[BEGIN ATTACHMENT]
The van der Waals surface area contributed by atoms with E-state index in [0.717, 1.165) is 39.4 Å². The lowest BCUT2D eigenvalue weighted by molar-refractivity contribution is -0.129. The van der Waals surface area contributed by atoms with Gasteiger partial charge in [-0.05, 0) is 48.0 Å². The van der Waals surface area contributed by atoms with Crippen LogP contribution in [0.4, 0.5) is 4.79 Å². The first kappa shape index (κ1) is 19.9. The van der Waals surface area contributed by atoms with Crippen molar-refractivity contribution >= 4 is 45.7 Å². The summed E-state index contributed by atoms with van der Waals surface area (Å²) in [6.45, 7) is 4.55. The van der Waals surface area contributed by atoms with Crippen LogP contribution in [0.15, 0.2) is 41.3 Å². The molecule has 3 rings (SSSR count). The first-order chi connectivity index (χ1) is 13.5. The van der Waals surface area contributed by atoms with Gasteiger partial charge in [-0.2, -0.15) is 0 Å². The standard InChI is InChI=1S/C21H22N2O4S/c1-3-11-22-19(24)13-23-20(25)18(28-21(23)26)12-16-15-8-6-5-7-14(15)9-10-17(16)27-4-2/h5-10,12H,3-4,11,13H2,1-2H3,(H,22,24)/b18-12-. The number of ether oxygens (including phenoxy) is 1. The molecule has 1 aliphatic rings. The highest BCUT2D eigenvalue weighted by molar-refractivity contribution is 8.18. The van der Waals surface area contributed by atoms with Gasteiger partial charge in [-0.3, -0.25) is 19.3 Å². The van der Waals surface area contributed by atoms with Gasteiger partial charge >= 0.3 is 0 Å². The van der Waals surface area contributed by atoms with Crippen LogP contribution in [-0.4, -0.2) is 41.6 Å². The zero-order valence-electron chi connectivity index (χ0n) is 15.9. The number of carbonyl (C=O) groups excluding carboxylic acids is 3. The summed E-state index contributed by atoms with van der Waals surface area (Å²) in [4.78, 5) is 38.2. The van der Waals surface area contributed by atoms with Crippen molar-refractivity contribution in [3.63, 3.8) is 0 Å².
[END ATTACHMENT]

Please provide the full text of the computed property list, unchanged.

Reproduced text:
The van der Waals surface area contributed by atoms with E-state index in [0.717, 1.165) is 39.4 Å². The lowest BCUT2D eigenvalue weighted by molar-refractivity contribution is -0.129. The van der Waals surface area contributed by atoms with Gasteiger partial charge in [-0.05, 0) is 48.0 Å². The van der Waals surface area contributed by atoms with Crippen LogP contribution in [0.4, 0.5) is 4.79 Å². The first kappa shape index (κ1) is 19.9. The van der Waals surface area contributed by atoms with Crippen molar-refractivity contribution >= 4 is 45.7 Å². The summed E-state index contributed by atoms with van der Waals surface area (Å²) in [6.45, 7) is 4.55. The van der Waals surface area contributed by atoms with Crippen LogP contribution in [0.15, 0.2) is 41.3 Å². The molecule has 3 rings (SSSR count). The first-order chi connectivity index (χ1) is 13.5. The van der Waals surface area contributed by atoms with Gasteiger partial charge in [-0.2, -0.15) is 0 Å². The standard InChI is InChI=1S/C21H22N2O4S/c1-3-11-22-19(24)13-23-20(25)18(28-21(23)26)12-16-15-8-6-5-7-14(15)9-10-17(16)27-4-2/h5-10,12H,3-4,11,13H2,1-2H3,(H,22,24)/b18-12-. The number of ether oxygens (including phenoxy) is 1. The molecule has 1 aliphatic rings. The highest BCUT2D eigenvalue weighted by molar-refractivity contribution is 8.18. The van der Waals surface area contributed by atoms with Gasteiger partial charge in [-0.3, -0.25) is 19.3 Å². The van der Waals surface area contributed by atoms with Gasteiger partial charge >= 0.3 is 0 Å². The van der Waals surface area contributed by atoms with Crippen LogP contribution in [-0.4, -0.2) is 41.6 Å². The zero-order valence-electron chi connectivity index (χ0n) is 15.9. The number of carbonyl (C=O) groups excluding carboxylic acids is 3. The summed E-state index contributed by atoms with van der Waals surface area (Å²) in [4.78, 5) is 38.2. The van der Waals surface area contributed by atoms with Crippen molar-refractivity contribution in [3.63, 3.8) is 0 Å².